New Delhi/Islamabad: Indo-US talks on the supply of a missile shield system may have progressed further to a technical level interaction, according to a report in UK newspaper the Financial Times, which quoted unidentified officials at the US embassy in New Delhi as its source. The report takes on added significance in the light of ongoing tensions between the two nuclear-armed neighbours in the aftermath of a massive terrorist attack on India's financial centre Mumbai.
Officials at the US embassy in New Delhi told the Financial Times that technical level talks had taken place between officials of two countries and that US defence officials had conducted computer simulations with their Indian counterparts to demonstrate the capabilities of such technology.
The report also pointed out that Indian scientists from the country's premier defence R&D establishment, the Defence Research and Development Organisation (DRDO) had also watched two live launches of missiles used in the system.
If true, then the development adds further impetus to the increasing strategic proximity of these two nations which have just concluded a path-breaking civil nuclear deal. The nuclear deal not only served to bring India out of decades-old nuclear isolation but also put the United States in a favourable position with the Indian strategic establishment. The two nations have been at odds with each other ever since the onset of the 'Cold War' and have only lately begun to engage each other closely with the path breaking nuclear deal.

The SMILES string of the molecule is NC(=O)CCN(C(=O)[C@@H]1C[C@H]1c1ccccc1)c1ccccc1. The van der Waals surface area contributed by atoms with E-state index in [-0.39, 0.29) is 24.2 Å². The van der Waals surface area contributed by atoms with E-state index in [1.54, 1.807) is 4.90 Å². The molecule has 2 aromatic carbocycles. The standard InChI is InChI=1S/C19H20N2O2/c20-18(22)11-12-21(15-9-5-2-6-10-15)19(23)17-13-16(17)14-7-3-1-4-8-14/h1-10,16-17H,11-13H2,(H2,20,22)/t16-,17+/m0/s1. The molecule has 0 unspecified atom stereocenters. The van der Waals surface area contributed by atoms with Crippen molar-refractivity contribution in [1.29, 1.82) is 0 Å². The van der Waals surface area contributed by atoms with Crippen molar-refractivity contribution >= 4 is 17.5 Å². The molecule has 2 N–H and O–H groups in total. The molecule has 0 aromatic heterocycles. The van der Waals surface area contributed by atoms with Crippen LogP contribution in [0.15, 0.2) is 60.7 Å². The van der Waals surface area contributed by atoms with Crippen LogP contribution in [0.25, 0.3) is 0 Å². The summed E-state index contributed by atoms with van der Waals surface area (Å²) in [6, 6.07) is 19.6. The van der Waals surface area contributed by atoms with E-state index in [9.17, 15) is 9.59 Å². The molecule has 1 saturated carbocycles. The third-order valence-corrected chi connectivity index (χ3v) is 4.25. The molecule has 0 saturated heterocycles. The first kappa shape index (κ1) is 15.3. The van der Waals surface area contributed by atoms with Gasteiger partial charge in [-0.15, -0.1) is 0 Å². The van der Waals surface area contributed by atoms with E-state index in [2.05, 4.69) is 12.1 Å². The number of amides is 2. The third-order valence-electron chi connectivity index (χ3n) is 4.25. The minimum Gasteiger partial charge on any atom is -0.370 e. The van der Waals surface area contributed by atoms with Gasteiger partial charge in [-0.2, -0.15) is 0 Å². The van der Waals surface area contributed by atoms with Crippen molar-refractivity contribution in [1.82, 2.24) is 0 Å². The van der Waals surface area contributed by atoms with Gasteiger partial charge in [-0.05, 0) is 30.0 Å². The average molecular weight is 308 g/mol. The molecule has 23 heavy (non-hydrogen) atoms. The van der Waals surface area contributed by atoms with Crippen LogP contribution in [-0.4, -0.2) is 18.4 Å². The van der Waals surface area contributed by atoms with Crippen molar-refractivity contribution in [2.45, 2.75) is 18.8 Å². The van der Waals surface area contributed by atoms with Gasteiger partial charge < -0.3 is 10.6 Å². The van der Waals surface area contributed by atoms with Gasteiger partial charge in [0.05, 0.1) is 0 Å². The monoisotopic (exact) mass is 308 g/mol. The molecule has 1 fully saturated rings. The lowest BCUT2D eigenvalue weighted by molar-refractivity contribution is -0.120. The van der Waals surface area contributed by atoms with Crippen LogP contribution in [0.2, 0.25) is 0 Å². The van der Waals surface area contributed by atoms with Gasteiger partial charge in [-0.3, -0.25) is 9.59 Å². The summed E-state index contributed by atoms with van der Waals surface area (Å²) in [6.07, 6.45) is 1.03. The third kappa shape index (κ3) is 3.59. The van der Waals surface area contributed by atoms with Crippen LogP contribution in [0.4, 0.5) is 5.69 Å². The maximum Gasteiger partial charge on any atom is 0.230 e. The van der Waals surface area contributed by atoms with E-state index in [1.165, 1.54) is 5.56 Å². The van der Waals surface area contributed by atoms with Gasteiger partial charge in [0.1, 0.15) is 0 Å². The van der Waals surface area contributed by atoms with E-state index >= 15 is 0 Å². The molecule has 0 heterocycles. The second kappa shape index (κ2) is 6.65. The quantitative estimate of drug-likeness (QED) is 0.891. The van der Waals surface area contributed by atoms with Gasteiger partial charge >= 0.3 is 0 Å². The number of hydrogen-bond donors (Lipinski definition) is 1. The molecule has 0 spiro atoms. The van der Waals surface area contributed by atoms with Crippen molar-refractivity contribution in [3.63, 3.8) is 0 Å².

''India is a partner of ours, and we want to provide it with whatever it needs to protect itself,'' one US embassy official was quoted by the paper as having said. ''This fits into the overall strategic partnership we are building.''
It also quoted Pakistani officials as saying that the country ''will have to take counter- measures to respond'' to any agreement between the US and India over a missile defence system.
It said, however, that India's politicians and defence planners were yet to take a final decision on whether to buy any foreign missile shield systems. ''I get the impression the scientists are quite interested, and that some in the strategic policy community . . . see this as a future tool in their kit bag,'' another US official said. ''But India's political leadership and its strategic community need to decide what their interests and threats are.''
The country is already working on an indigenous missile defence shield system and Indian scientists have long claimed that their missiles and defence shield would be far more capable than the Patriot system offered by Lockheed to them at the fag end of 2006.
(Also See: India crosses the ballistic missile threshold / Ballistic Missile Defence: India's initial high-speed interceptor missile tests successful )